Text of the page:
PD: Well, your outfit, it’s sort of bizarre, like my costume on acid, really isn’t it? I like the idea that the Doctor just goes into this room and picks out certain items of clothing, so I didn’t really like my outfit very much from that point of view because it was designed. I didn’t look like someone who had just gone in and picked up this, picked up that. Colin experienced my costume on drugs. [TO SYLVESTER] Yours looked quite shambolic, didn’t it? In a nice kind of jumbled up way.
SM: Yes, except for the pullover
PD: Yes, those question marks, it was too self-referential. I didn’t understand the question marks.
PM: But was it negotiable?
PD: It was negotiable in that you were involved in the discussions about the costume
CB: But why does the Doctor have to wear a costume? Why can’t he wear clothes? Why is it a costume because they are all costumes, aren’t they?
PD: I think it was in our case John Nathan Turner and let’s make a big impact and publicity.
What do you think is the enduring appeal of Doctor Who?
CB: If we could answer that, we would go away and make it ourselves or a variety of it. The fact that it has endured is part of its enduring appeal. Timing, isn’t it? And cowboy films fell out of favour, we all loved cowboy films, who is that masked stranger? The man who comes into town, sorts out the problems, goes. We couldn’t do that in England. So you’ve got to come up with something else. He’s the Lone Ranger.
TB: We are pre-disposed for fantasy, there is a natural impulse for human beings to want to get off their heads or out of their heads in something in a substance or a drink or an idea or a religion which will comfort them and make life exciting. Therefore, what you see on the television is nothing compared to the other things people believe in. I think people can believe in anything.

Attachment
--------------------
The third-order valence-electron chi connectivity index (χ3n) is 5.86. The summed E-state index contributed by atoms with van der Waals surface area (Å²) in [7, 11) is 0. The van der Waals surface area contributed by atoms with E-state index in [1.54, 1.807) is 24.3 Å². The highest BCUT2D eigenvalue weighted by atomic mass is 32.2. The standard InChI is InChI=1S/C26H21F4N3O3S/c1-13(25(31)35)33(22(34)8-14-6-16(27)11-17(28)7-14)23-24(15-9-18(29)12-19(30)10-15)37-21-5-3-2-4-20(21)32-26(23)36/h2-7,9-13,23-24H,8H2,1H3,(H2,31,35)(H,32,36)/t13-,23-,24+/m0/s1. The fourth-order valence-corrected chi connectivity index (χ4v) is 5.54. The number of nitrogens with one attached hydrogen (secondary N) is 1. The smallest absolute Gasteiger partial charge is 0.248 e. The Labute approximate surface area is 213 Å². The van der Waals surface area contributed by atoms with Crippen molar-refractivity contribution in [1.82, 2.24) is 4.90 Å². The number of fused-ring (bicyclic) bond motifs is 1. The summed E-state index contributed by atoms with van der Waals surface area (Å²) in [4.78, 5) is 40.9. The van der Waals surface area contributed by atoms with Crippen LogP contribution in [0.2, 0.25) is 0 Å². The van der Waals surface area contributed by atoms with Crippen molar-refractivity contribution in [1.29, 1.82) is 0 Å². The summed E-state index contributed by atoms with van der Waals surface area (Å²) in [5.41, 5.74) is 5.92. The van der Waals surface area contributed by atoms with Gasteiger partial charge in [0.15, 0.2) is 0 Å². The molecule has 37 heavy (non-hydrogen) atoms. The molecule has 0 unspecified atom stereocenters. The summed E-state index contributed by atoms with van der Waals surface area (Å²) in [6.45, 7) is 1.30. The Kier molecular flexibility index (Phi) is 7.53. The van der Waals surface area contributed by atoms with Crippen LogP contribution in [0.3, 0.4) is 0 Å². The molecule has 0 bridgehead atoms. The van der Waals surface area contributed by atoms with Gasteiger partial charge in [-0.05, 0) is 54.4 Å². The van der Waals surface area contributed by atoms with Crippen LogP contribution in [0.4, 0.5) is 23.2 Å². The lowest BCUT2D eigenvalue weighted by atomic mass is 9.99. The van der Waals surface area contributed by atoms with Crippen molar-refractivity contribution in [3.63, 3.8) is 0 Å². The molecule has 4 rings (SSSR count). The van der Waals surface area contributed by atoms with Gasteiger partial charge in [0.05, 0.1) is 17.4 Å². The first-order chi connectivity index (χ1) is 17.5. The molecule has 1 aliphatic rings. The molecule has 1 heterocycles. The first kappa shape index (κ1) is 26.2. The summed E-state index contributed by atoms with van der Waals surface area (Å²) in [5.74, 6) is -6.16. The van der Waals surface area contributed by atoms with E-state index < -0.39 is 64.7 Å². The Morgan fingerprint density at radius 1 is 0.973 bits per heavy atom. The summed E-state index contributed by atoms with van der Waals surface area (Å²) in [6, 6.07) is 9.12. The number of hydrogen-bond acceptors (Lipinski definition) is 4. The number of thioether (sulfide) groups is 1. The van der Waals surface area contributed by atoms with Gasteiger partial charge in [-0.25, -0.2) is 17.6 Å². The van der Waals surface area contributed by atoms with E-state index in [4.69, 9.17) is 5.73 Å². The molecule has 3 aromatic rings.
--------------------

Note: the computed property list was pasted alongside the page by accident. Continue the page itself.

Peter, what’s it like to have the Doctor as your son-in-law?
PD: I’m waiting for him to call me dad. He hasn’t called me dad yet.
Do you debate which is better, the old series or the new series?
PD: No, we never do. You see David [Tennant] was this huge fan of the old, classic series because that’s what he grew up on, as did Russell T. Davies and Steven Moffat. They know an infinite amount, massive amount of details that we couldn’t answer about the classic series. So, we don’t ever sit down and discuss it, we hardly talk about it actually. I do debate with my grandson because I said ‘who’s your favourite Doctor?’ and he said ‘David Tennant’ and I said ‘who’s your second favourite Doctor?’ and he said ‘Tom Baker’. So I said: ‘who’s your third favourite Doctor?’ and he thought about it and said ‘I haven’t got a third favourite’. I’ve managed to force and intimidate him into going slightly up the table there. Depending how nice I am to him, I get above Tom for a few weeks and then fall down again.
When you regenerated, were on the set with your predecessor/successor?
PD: Yes, when I turned up just before the lunch, the evening break and they were all behind schedule as usual, and I went up to the bar and Tom gave me some sage advice. I’ve told the story many times but never in front of Tom. We were in the BBC bar and I was nodding because I couldn’t hear what you said. You gave me some sage advice about playing Doctor Who but the noise in the bar was so great that I couldn’t actually hear what you said but I smiled because I was too scared to go: ‘sorry, could you repeat that?’
CB: I was present when Peter regenerated into me and we went up to the bar afterwards and there was a party and I said to you – it was a polite question to ask: ‘have you got any advice?’ And he thought for a minute and went ‘no’.
PD: I’d just been traumatised by regeneration, my great acting starring Nicola Bryant’s cleavage!
SM: Well, no one turned up for my regeneration. I didn’t even get bought a drink and I didn’t get any advice. I had to do it myself.
PD: And look what happened to you.
SM: I ended up killing off the programme for a while. Yes, I managed to close it and then Paul gainfully came along later and tried to revive it.
Thanks to The Independent here for writing it up